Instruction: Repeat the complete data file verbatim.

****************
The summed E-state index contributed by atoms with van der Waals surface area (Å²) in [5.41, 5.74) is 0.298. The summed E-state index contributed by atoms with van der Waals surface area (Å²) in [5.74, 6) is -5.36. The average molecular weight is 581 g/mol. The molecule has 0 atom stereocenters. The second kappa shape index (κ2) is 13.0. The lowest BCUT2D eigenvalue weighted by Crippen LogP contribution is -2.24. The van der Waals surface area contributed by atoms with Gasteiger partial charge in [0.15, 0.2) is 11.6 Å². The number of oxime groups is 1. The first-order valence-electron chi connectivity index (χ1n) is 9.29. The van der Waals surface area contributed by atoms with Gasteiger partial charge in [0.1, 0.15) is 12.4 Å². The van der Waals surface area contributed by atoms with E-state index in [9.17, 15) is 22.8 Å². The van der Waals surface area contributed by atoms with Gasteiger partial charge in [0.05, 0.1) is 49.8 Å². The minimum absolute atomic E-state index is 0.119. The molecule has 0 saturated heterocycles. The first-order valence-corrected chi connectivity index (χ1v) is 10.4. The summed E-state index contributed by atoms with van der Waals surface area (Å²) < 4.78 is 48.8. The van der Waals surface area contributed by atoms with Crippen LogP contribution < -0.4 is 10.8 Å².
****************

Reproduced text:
The summed E-state index contributed by atoms with van der Waals surface area (Å²) in [5.41, 5.74) is 0.298. The summed E-state index contributed by atoms with van der Waals surface area (Å²) in [5.74, 6) is -5.36. The average molecular weight is 581 g/mol. The molecule has 0 atom stereocenters. The second kappa shape index (κ2) is 13.0. The lowest BCUT2D eigenvalue weighted by Crippen LogP contribution is -2.24. The van der Waals surface area contributed by atoms with Gasteiger partial charge in [0.15, 0.2) is 11.6 Å². The number of oxime groups is 1. The first-order valence-electron chi connectivity index (χ1n) is 9.29. The van der Waals surface area contributed by atoms with Gasteiger partial charge in [0.1, 0.15) is 12.4 Å². The van der Waals surface area contributed by atoms with E-state index in [9.17, 15) is 22.8 Å². The van der Waals surface area contributed by atoms with Gasteiger partial charge in [0.05, 0.1) is 49.8 Å². The minimum absolute atomic E-state index is 0.119. The molecule has 0 saturated heterocycles. The first-order valence-corrected chi connectivity index (χ1v) is 10.4. The summed E-state index contributed by atoms with van der Waals surface area (Å²) < 4.78 is 48.8. The van der Waals surface area contributed by atoms with Crippen LogP contribution < -0.4 is 10.8 Å².